Bob Sanchez and His Little Mountain

No, this is not an off-color political joke. My pal Bob Sanchez is on a blog book tour and he was fool–I mean nice enough to visit me along the way. Little Mountain is the name of his book, and it really deserves better than for me to make cheap jokes.

Bob is the author of When Pigs Fly, (an iUniverse Star book), Getting Lucky, and Little Mountain, associate editor and webmaster of The Internet Review of Books, active in the El Paso Writers’ League, Mesilla Valley Writers, and the Internet Writing Workshop.

I asked Bob to share something about his character creation.

Take it away, Bob!

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Thanks for hosting me, Marian! I appreciate your generosity in lending me your corner of cyberspace.

Where do a novel’s characters come from? In the case of my novels, no one needs to worry that I’ve based a character on him. Or her. Not yet.

Largely, my characters are built from a combination of traits: this guy’s beer gut, that gal’s tattoo. Lots of the characters have a sliver of my personality: how I am, how I’d like to be, or what I fear I could become. But characters can and do arise completely out of my imagination, like Ace and Frosty in When Pigs Fly. How stupid could these two shoplifters be and still be entertaining? My operating theory as a writer is that criminals are inherently stupid. That’s not necessarily true, but it affords a license to look for laughs at their expense. (Ace and Frosty live in Massachusetts but do much of their shoplifting in New Hampshire to avoid the sales tax.)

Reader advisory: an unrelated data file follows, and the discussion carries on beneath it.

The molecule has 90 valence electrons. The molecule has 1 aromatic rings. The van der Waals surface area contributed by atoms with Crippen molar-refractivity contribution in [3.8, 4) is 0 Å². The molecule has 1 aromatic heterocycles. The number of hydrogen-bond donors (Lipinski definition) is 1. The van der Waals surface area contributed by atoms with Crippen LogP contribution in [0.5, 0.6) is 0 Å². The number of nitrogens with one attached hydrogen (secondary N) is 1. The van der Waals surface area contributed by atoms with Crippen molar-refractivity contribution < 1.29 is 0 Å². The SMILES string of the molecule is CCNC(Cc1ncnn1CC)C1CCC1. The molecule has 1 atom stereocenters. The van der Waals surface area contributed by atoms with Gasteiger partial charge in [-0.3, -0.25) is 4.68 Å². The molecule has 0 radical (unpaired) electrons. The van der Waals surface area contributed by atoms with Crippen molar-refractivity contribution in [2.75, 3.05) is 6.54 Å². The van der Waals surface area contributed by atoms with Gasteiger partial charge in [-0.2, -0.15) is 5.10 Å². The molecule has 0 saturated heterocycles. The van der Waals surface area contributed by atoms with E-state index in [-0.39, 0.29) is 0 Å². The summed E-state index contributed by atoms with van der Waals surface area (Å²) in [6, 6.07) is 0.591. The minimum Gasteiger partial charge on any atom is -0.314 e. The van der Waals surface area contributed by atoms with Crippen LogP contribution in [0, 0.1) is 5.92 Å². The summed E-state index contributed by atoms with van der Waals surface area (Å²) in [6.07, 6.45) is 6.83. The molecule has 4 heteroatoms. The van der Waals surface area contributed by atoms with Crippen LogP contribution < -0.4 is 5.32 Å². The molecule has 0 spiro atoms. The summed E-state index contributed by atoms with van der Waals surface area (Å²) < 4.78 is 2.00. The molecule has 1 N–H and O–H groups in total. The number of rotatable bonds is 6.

Two of my main characters began life as the same person. During my own childhood, a neighborhood bully named Mike Durgin used to torment me. The kid was a rat, but even rats deserve second chances, so one of my fictional good guys became Mack Durgin of When Pigs Fly. He might once have been a problem child, but he matured into a decent man like—well, like me. And not strikingly handsome, but much closer to Brad Pitt than to Herman Munster. Then I needed him again in Getting Lucky, where he developed a bit differently—still a good guy but with a darker past. So I created Clay Webster from Mack Durgin’s literary DNA. They’re similar in lots of ways, but I’d rather have a beer with Mack. He’d never punch me out.

My latest hero is Sambath “Sam” Long of Little Mountain. He is an American homicide cop who survived the killing fields of Cambodia. His father’s dying act was to spit in his killer’s eye, and Sam hopes to measure up to his father’s courage. Sam has a lot of American traits and strong moral values. When his personal wish conflicts with his professional duty, he does his duty. My goal in creating Sam was to try to show someone transitioning from one culture to another—he knows where he’s going and respects where he’s been. All of my lead characters are good men at their core—but Mack is the funniest, Clay the edgiest, and Sam the most honorable. At a bar, Mack or Clay would be good company, but Sam would pay for the beer.